Lise-Meitner-Str. 34
85354 Freising
E-mail: v.somoza.leibniz-lsb@tum.de

Dr. Gaby Andersen
Research Group Metabolic Function & Biosignals at the Leibniz-LSB@TUM
Phone: +49 8161 71-2930
E-mail: g.andersen.leibniz-lsb@tum.de

Phil Richter
Research Group Metabolic Function & Biosignals at the Leibniz-LSB@TUM
Phone: +49 8161 71-2727
E-mail: p.richter.leibniz-lsb@tum.de

Press Contact at the Leibniz-LSB@TUM:

Dr. Gisela Olias
Knowledge Transfer, Press and Public Relations
Phone: +49 8161 71-2980
E-mail: g.olias.leibniz-lsb@tum.de
https://www.leibniz-lsb.de

Information About the Institute:

The Leibniz Institute for Food Systems Biology at the Technical University of Munich (Leibniz-LSB@TUM) comprises a new, unique research profile at the interface of Food Chemistry & Biology, Chemosensors & Technology, and Bioinformatics & Machine Learning. As this profile has grown far beyond the previous core discipline of classical food chemistry, the institute spearheads the development of a food systems biology. Its aim is to develop new approaches for the sustainable production of sufficient quantities of food whose biologically active effector molecule profiles are geared to health and nutritional needs, but also to the sensory preferences of consumers. To do so, the institute explores the complex networks of sensorically relevant effector molecules along the entire food production chain with a focus on making their effects systemically understandable and predictable in the long term.

The Leibniz-LSB@TUM is a member of the Leibniz Association, which connects 97 independent research institutions. Their orientation ranges from the natural sciences, engineering and environmental sciences through economics, spatial and social sciences to the humanities. Leibniz Institutes devote themselves to social, economic and ecological issues. They conduct knowledge-oriented and application-oriented research, also in the overlapping Leibniz research networks, are or maintain scientific infrastructures and offer research-based services. The Leibniz Association focuses on knowledge transfer, especially with the Leibniz Research Museums. It advises and informs politics, science, business and the public. Leibniz institutions maintain close cooperation with universities – among others, in the form of the Leibniz Science Campuses, industry and other partners in Germany and abroad. They are subject to a transparent and independent review process. Due to their national significance, the federal government and the federal states jointly fund the institutes of the Leibniz Association. The Leibniz Institutes employ around 21,000 people, including almost 12,000 scientists. The entire budget of all the institutes is more than two billion euros.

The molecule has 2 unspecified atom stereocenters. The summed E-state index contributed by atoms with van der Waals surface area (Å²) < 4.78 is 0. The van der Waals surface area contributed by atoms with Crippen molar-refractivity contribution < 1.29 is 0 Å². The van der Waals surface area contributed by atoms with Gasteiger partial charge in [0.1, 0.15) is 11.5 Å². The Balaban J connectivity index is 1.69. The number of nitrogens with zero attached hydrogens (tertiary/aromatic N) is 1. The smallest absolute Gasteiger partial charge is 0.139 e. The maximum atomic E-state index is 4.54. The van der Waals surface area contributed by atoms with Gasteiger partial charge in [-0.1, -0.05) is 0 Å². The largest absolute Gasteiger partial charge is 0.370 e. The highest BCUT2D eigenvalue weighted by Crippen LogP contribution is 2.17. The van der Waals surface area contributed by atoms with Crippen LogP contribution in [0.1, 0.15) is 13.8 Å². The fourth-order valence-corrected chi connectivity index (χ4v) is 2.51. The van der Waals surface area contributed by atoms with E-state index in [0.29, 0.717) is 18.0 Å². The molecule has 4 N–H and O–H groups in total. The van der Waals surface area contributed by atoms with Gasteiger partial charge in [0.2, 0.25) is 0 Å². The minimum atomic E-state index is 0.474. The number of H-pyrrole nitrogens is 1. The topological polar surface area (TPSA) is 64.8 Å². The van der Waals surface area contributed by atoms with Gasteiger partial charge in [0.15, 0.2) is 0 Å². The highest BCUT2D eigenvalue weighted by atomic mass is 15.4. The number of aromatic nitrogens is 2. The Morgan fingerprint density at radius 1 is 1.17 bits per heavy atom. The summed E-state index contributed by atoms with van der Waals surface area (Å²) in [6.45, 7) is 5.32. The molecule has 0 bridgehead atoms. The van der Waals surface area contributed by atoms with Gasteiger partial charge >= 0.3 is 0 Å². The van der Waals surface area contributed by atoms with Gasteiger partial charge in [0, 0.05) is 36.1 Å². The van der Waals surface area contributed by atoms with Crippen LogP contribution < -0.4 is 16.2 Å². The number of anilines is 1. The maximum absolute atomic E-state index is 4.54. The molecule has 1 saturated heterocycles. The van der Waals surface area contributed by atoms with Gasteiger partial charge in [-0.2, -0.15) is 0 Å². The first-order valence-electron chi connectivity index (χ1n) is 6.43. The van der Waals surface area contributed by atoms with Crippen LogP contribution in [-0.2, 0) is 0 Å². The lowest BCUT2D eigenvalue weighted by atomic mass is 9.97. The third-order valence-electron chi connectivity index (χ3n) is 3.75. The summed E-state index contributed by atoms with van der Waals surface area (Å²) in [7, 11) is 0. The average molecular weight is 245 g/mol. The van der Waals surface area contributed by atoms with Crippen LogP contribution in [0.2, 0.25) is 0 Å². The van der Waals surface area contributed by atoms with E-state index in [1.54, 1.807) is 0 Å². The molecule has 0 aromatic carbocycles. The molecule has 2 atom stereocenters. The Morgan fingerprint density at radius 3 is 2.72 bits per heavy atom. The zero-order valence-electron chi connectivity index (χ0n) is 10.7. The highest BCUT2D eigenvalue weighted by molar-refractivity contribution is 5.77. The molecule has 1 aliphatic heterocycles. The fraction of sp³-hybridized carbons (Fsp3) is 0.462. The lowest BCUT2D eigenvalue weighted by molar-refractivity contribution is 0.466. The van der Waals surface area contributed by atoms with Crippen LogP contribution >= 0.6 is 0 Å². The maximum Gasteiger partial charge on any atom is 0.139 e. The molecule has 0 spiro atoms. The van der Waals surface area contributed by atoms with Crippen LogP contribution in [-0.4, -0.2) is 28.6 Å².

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Wissenschaftliche Ansprechpartner:

Prof. Dr. Veronika Somoza
Director of the Leibniz Institute for Food Systems Biology
at the Technical University of Munich (Leibniz-LSB@TUM)
Head of the Research Group Metabolic Function & Biosignals
Lise-Meitner-Str. 34
85354 Freising
E-mail: v.somoza.leibniz-lsb@tum.de

Dr. Gaby Andersen
Research Group Metabolic Function & Biosignals at the Leibniz-LSB@TUM
Phone: +49 8161 71-2930
E-mail: g.andersen.leibniz-lsb@tum.de

Phil Richter
Research Group Metabolic Function & Biosignals at the Leibniz-LSB@TUM
Phone: +49 8161 71-2727
E-mail: p.richter.leibniz-lsb@tum.de

Originalpublikation:

Richter, P., Andersen, G., Kahlenberg, K., Mueller, A.U., Pirkwieser, P., Boger, V., and Somoza, V. (2024). Sodium-Permeable Ion Channels TRPM4 and TRPM5 are Functional in Human Gastric Parietal Cells in Culture and Modulate the Cellular Response to Bitter-Tasting Food Constituents. J Agric Food Chem. 10.1021/acs.jafc.3c09085.
https://doi.org/10.1021/acs.jafc.3c09085

Weitere Informationen:

https://www.leibniz-lsb.de/en/press-public-relations/translate-to-englisch-press… Additional information on bitter substances and gastric acid secretion

Media Contact

Dr. Gisela Olias Presse- und Öffentlichkeitsarbeit
Leibniz-Institut für Lebensmittel-Systembiologie